“I respect the church’s decision to not allow firearms in buildings,” he wrote in an email. "I’m a gun owner myself and grew up in a rural area where gun ownership was very common. But I feel strongly that private entities should have the right to place limitations on people carrying firearms on their property. I attend a ward [congregation] where police officers are present, and I feel reasonably safe at church.”

Andersen is “hopeful,” he said, “that the policy will help other church members and visitors feel welcome and safe as well.”

Utah gun rights advocate Janalee Tobias sees a problem with the policy.

“It’s concerning that they are making us a soft target,” said the founder of Women Against Gun Control. “Criminals are cowards and these shootings occur in places that don’t have guns. You always want your enemies to think you are protected."

Not everyone “has to pack a pistol to the pews," she added, “just those who wish to.”

Tobias, a Latter-day Saint who lives in South Jordan, wishes her church would follow the “wisdom taught in the Book of Mormon” — the faith’s foundational scripture — that encourages members to “fortify their cities."

She also argues the policy conflicts with the Second Amendment.

“The church doesn’t have a right to tell me if I have a right to protect my family,” she said, noting Mormon teachings that tout the U.S. Constitution as inspired by God. “But now we can’t have the Second Amendment in church. What do we do about that?”

Under Utah law, a person must have a permit to carry a concealed firearm, but the Beehive State is more permissive than some, allowing concealed weapons in public spaces like parks, school campuses and the Utah Capitol.

Churches in the Beehive State can prohibit guns — even legally permitted concealed carry firearms — but they must notify the public of their intent to restrict firearms. Utah’s predominant faith has done so through the state Department of Public Safety.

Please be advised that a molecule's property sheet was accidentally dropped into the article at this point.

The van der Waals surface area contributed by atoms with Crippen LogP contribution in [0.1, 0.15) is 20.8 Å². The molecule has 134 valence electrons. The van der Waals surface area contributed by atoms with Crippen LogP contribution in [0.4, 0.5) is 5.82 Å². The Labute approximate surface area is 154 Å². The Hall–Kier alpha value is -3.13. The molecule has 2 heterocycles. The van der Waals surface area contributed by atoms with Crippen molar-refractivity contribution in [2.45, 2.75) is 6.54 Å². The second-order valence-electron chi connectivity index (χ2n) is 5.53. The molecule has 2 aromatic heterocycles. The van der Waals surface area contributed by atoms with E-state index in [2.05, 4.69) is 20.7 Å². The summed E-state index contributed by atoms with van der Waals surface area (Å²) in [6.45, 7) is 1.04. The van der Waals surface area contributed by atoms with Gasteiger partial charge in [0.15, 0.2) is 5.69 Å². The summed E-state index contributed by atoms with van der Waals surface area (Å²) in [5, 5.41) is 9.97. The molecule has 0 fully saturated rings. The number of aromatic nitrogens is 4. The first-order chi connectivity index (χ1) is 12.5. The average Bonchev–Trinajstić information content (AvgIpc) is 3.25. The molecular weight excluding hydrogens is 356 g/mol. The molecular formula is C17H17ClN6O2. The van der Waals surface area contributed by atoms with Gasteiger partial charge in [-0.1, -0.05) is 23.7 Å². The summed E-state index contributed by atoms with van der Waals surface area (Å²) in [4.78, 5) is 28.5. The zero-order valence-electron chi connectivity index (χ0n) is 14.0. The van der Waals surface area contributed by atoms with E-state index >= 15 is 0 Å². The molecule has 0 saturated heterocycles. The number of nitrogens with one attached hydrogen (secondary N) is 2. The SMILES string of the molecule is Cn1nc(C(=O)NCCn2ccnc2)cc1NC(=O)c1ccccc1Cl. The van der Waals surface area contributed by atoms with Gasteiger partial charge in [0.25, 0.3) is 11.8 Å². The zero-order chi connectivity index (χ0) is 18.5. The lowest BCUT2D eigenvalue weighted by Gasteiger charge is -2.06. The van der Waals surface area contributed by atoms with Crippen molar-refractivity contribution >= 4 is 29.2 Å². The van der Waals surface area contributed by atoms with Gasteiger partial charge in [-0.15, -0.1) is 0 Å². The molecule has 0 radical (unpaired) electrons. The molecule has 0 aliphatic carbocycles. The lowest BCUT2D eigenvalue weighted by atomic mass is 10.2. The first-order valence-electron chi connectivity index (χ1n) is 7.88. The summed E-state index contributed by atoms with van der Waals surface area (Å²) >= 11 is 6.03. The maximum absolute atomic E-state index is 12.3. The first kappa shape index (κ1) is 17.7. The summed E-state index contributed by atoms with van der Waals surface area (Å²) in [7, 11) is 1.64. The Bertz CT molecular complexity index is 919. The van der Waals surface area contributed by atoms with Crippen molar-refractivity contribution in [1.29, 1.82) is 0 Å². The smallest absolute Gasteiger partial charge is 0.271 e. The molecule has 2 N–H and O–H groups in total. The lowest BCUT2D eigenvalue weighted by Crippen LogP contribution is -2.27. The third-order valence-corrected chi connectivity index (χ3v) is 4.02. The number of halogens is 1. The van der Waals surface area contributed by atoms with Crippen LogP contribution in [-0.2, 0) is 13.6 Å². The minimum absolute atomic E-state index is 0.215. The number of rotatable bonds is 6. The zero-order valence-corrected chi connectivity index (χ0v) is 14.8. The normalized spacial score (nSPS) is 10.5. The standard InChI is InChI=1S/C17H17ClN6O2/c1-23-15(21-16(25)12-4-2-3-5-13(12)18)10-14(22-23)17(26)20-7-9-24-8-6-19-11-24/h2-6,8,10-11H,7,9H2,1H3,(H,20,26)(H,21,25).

There have been gun incidents — even deadly ones — at Latter-day Saint meetinghouses through the years. In July, a 48-year-old man opened fire inside a church in the northern Nevada city of Fallon, killing one man and wounding another. A decade ago in Utah County, a pregnant woman was shot and killed by her estranged husband in the parking lot of a meetinghouse in Lehi.

In the wake of last year’s mass shooting at Marjory Stoneman Douglas High School in Parkland, Fla., in which a Latter-day Saint teen was killed, church President Russell M. Nelson, barely a month into his tenure at the faith’s helm, criticized U.S. gun laws, suggesting they fall short of what the country needs.

“God allows us to have our agency, and men have passed laws that allow guns to go to people who shouldn’t have them,” Nelson told a congregation of millennials in Las Vegas in February 2018.

Geoff Openshaw, editor in chief of the blog This Week in Mormons, said the subtle change takes the policy from mere guidance to a firm rule.

“Calling something ‘inappropriate’ might have been enough for many to assume firearms were verboten at church” Openshaw wrote, “but the church obviously felt compelled to remove any ambiguity and firmly prohibit the weapons.”